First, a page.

Sekiwake Terunofuji continued his march toward an ozeki promotion Wednesday at the Spring Grand Sumo Tournament, staying unbeaten with a gutsy victory over rank-and-file grappler Meisei.

Shodai, meanwhile, became the first of the three ozeki to suffer a second upset loss, falling to No. 2 maegashira Hokutofuji in the final bout on Day 4 at Tokyo’s Ryogoku Kokugikan.

No. 3 Meisei (2-2) appeared set to spring an upset against Terunofuji, exploding out of the blocks and driving him back to the edge.

But the big Mongolian used an arm-lock hold and his height advantage to counter Meisei’s attempt to dislodge him, then forced the action back to the middle, where he threw the maegashira to the clay.

The 29-year-old Terunofuji is aiming to regain his spot at the sport’s second-highest rank, which he last held in September 2017, before injuries saw him drop down to nearly the very bottom of the sumo hierarchy. He needs 10 or more wins at the ongoing 15-day meet for promotion.

After resisting Hokutofuji’s strong initial charge, Shodai appeared to be in control as he maneuvered the maegashira backward.

But the ozeki gave his opponent an opening with a poorly executed attempt at a pull-down, and it was all Hokutofuji (2-2) needed to regain momentum and shove Shodai out for his second loss.

Hokutofuji said he had planned to hit Shodai (2-2) hard and keep the ozeki away from his belt.

“I just went all out. I just didn’t want Shodai to get an inside position,” he said.

Ozeki Takakeisho sprang back from his loss on Day 3 with a push-out victory over No. 1 Takarafuji that saw him improve to 3-1.

The demotion-threatened kadoban ozeki sent Takarafuji (0-4) backward with a hard shove and pursued him around the ring before sending him out with a final push.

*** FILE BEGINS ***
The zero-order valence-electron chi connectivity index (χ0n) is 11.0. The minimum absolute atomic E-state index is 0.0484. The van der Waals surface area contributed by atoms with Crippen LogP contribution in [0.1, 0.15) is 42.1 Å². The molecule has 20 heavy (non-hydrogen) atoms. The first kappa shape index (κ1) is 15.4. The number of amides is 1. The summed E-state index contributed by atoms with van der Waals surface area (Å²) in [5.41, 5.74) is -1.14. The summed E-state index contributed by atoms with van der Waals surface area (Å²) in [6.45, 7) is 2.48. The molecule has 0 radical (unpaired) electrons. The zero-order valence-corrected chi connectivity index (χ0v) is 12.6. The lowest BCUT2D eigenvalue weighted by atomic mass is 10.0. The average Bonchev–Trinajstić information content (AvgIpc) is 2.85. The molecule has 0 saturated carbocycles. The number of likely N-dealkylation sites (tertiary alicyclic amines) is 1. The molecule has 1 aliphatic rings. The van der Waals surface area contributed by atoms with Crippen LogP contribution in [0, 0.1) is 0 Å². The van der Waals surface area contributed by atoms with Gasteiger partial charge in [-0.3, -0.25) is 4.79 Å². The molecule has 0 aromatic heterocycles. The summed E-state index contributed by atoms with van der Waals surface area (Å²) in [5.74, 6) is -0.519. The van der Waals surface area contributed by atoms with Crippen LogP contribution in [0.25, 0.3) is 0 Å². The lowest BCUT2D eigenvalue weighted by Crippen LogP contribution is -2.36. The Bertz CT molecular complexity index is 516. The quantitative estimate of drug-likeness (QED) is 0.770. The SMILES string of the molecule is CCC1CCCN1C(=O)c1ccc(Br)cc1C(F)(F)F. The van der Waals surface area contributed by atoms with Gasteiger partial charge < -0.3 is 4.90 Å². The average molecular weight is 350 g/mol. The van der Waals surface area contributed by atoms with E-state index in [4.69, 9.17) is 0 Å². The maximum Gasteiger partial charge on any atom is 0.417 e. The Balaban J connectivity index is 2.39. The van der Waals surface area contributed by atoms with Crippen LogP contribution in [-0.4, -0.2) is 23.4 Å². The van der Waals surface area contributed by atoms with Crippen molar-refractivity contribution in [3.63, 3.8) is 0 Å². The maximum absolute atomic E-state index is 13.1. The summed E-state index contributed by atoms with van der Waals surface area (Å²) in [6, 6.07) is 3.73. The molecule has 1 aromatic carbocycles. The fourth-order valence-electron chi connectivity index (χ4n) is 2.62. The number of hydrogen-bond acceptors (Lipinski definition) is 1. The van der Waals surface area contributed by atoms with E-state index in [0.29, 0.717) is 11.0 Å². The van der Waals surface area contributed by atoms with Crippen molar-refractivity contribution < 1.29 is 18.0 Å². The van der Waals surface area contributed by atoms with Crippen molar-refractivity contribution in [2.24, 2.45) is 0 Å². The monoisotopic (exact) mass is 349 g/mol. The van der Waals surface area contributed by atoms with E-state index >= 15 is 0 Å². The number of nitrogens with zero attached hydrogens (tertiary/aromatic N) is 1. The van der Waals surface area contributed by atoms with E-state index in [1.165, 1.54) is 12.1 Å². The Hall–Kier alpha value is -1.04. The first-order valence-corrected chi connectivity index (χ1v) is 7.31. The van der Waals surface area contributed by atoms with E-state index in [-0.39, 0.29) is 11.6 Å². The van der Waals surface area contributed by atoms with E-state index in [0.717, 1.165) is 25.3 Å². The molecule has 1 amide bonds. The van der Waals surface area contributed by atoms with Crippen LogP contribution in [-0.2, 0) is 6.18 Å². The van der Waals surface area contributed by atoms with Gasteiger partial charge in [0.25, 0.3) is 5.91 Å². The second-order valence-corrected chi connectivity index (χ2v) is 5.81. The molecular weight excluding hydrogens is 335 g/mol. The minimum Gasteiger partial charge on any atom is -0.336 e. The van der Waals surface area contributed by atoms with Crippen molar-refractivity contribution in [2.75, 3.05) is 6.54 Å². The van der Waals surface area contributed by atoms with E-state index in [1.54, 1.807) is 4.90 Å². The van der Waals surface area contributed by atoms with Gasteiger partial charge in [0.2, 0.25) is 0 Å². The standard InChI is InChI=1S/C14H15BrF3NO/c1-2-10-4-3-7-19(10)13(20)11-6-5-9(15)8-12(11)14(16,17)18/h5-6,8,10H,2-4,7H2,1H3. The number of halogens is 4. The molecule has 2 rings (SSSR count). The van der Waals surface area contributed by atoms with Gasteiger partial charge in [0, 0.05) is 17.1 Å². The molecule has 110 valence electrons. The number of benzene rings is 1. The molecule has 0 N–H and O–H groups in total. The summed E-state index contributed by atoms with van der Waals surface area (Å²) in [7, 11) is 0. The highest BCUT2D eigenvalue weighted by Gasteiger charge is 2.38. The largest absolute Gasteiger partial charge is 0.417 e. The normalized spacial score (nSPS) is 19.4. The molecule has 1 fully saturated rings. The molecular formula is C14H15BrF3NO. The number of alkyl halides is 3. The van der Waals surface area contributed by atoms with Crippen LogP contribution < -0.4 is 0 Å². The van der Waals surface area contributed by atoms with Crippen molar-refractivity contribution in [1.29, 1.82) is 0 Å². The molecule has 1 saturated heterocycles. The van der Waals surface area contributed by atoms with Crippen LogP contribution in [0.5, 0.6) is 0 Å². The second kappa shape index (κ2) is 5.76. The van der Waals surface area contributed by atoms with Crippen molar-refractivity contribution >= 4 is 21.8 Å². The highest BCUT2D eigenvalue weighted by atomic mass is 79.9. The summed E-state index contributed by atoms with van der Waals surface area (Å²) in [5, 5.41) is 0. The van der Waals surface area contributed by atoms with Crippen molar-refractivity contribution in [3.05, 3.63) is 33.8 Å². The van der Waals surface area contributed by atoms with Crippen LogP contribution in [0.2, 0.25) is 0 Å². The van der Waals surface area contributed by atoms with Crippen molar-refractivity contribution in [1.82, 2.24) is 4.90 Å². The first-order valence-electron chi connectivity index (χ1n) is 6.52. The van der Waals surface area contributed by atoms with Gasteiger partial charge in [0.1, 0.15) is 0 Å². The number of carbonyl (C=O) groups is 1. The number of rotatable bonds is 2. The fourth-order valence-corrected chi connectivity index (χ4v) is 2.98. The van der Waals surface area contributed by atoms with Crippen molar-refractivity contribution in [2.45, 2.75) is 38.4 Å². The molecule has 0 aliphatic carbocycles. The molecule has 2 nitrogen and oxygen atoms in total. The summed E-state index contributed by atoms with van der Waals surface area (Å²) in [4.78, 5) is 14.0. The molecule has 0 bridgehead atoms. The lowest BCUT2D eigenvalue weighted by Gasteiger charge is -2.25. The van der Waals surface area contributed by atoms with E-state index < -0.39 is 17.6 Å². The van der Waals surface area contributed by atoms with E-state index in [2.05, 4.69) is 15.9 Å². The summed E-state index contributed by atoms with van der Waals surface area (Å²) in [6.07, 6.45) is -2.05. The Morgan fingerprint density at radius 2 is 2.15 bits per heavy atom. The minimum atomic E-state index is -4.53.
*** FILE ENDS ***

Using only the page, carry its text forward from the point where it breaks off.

Ozeki Asanoyama improved to 3-1 by toppling No. 1 Onosho. The maegashira had the early momentum as he drove Asanoyama back to the straw, but the bigger, stronger ozeki was able to hold his position and thrust down Onosho (1-3) near the edge.

The ozeki trio is sharing top billing in the absence of both Mongolian-born yokozuna from the March tournament, which has been moved from its traditional home in Osaka because of difficulties posed by the coronavirus pandemic.

Kakuryu withdrew with a hamstring tear before the start of the meet, while Hakuho, winner of a record 44 top-level titles, pulled out on Day 3 with a knee injury that requires surgery and a likely two-month rehabilitation.

Sekiwake Takanosho improved to 3-1 with an easy push-out against No. 3 Shimanoumi (1-3).

January tournament winner Daieisho remains without a victory after falling to fellow komusubi Takayasu, who had a narrow escape at the edge of the ring.

Daieisho (0-4) burst out of the blocks and looked set for a push out, but former ozeki Takayasu (3-1) slipped to the side at the last moment and thrust him down.

Komusubi Mitakeumi (3-1) bounced back from his Day 3 loss to Takanosho by forcing out No. 2 Wakatakakage (1-3), who was coming off an impressive win against Takakeisho.

In a time of both misinformation and too much information, quality journalism is more crucial than ever.
By subscribing, you can help us get the story right.